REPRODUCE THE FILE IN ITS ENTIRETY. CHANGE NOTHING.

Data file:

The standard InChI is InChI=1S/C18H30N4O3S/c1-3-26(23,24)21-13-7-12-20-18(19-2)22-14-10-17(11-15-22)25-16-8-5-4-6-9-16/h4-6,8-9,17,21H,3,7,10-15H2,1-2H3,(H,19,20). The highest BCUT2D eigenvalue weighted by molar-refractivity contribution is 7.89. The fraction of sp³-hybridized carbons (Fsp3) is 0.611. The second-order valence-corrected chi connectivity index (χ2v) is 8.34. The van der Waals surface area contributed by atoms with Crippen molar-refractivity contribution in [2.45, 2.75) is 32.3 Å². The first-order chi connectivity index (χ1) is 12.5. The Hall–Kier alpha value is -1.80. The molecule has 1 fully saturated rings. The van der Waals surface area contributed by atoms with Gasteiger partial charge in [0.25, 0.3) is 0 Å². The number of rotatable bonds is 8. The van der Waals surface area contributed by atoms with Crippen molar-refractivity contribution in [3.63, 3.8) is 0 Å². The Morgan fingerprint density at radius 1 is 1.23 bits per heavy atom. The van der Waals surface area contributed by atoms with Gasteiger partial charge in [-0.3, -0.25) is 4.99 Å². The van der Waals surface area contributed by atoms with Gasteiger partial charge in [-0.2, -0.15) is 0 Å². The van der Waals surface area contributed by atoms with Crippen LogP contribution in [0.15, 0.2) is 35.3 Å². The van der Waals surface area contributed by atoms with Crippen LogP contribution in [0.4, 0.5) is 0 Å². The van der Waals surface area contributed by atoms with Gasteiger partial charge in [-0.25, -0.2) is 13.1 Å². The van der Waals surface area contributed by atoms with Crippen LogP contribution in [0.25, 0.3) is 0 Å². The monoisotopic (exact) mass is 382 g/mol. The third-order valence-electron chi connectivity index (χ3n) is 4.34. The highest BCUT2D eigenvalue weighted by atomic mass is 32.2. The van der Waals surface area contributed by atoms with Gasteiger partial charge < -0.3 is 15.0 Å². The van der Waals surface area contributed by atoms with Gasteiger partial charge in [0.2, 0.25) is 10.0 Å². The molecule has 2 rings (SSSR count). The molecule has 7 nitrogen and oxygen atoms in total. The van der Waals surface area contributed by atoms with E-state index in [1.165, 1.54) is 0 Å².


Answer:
The standard InChI is InChI=1S/C18H30N4O3S/c1-3-26(23,24)21-13-7-12-20-18(19-2)22-14-10-17(11-15-22)25-16-8-5-4-6-9-16/h4-6,8-9,17,21H,3,7,10-15H2,1-2H3,(H,19,20). The highest BCUT2D eigenvalue weighted by molar-refractivity contribution is 7.89. The fraction of sp³-hybridized carbons (Fsp3) is 0.611. The second-order valence-corrected chi connectivity index (χ2v) is 8.34. The van der Waals surface area contributed by atoms with Crippen molar-refractivity contribution in [2.45, 2.75) is 32.3 Å². The first-order chi connectivity index (χ1) is 12.5. The Hall–Kier alpha value is -1.80. The molecule has 1 fully saturated rings. The van der Waals surface area contributed by atoms with Gasteiger partial charge in [0.25, 0.3) is 0 Å². The number of rotatable bonds is 8. The van der Waals surface area contributed by atoms with Crippen molar-refractivity contribution in [3.63, 3.8) is 0 Å². The Morgan fingerprint density at radius 1 is 1.23 bits per heavy atom. The van der Waals surface area contributed by atoms with Gasteiger partial charge in [-0.3, -0.25) is 4.99 Å². The van der Waals surface area contributed by atoms with Gasteiger partial charge in [-0.2, -0.15) is 0 Å². The van der Waals surface area contributed by atoms with Crippen LogP contribution in [0.15, 0.2) is 35.3 Å². The van der Waals surface area contributed by atoms with Crippen LogP contribution in [0.4, 0.5) is 0 Å². The van der Waals surface area contributed by atoms with Gasteiger partial charge in [-0.25, -0.2) is 13.1 Å². The van der Waals surface area contributed by atoms with Crippen LogP contribution in [0.25, 0.3) is 0 Å². The monoisotopic (exact) mass is 382 g/mol. The third-order valence-electron chi connectivity index (χ3n) is 4.34. The highest BCUT2D eigenvalue weighted by atomic mass is 32.2. The van der Waals surface area contributed by atoms with Gasteiger partial charge < -0.3 is 15.0 Å². The van der Waals surface area contributed by atoms with Gasteiger partial charge in [0.2, 0.25) is 10.0 Å². The molecule has 2 rings (SSSR count). The molecule has 7 nitrogen and oxygen atoms in total. The van der Waals surface area contributed by atoms with E-state index in [1.165, 1.54) is 0 Å².